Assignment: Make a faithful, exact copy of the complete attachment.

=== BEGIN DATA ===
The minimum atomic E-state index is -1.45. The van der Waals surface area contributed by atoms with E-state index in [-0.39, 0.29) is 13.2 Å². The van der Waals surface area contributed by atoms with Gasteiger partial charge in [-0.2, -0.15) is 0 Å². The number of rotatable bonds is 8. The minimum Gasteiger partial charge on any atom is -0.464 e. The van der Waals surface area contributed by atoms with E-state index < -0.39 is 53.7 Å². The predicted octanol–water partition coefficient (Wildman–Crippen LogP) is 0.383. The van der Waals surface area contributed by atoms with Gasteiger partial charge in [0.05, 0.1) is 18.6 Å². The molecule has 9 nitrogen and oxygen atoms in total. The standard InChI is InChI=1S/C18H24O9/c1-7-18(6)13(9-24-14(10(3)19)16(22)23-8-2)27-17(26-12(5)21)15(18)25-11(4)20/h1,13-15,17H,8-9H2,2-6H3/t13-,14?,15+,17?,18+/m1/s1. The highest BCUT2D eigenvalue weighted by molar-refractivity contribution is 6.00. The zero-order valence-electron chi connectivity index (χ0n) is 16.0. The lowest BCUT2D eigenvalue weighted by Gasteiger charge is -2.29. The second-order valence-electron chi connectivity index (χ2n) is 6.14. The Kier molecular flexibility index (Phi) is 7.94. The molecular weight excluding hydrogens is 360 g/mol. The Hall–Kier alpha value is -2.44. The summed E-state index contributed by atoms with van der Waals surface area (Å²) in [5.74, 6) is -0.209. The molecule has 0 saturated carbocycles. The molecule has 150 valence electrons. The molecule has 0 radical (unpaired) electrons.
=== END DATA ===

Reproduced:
The minimum atomic E-state index is -1.45. The van der Waals surface area contributed by atoms with E-state index in [-0.39, 0.29) is 13.2 Å². The van der Waals surface area contributed by atoms with Gasteiger partial charge in [-0.2, -0.15) is 0 Å². The number of rotatable bonds is 8. The minimum Gasteiger partial charge on any atom is -0.464 e. The van der Waals surface area contributed by atoms with E-state index < -0.39 is 53.7 Å². The predicted octanol–water partition coefficient (Wildman–Crippen LogP) is 0.383. The van der Waals surface area contributed by atoms with Gasteiger partial charge in [0.05, 0.1) is 18.6 Å². The molecule has 9 nitrogen and oxygen atoms in total. The standard InChI is InChI=1S/C18H24O9/c1-7-18(6)13(9-24-14(10(3)19)16(22)23-8-2)27-17(26-12(5)21)15(18)25-11(4)20/h1,13-15,17H,8-9H2,2-6H3/t13-,14?,15+,17?,18+/m1/s1. The highest BCUT2D eigenvalue weighted by molar-refractivity contribution is 6.00. The zero-order valence-electron chi connectivity index (χ0n) is 16.0. The lowest BCUT2D eigenvalue weighted by Gasteiger charge is -2.29. The second-order valence-electron chi connectivity index (χ2n) is 6.14. The Kier molecular flexibility index (Phi) is 7.94. The molecular weight excluding hydrogens is 360 g/mol. The Hall–Kier alpha value is -2.44. The summed E-state index contributed by atoms with van der Waals surface area (Å²) in [5.74, 6) is -0.209. The molecule has 0 saturated carbocycles. The molecule has 150 valence electrons. The molecule has 0 radical (unpaired) electrons.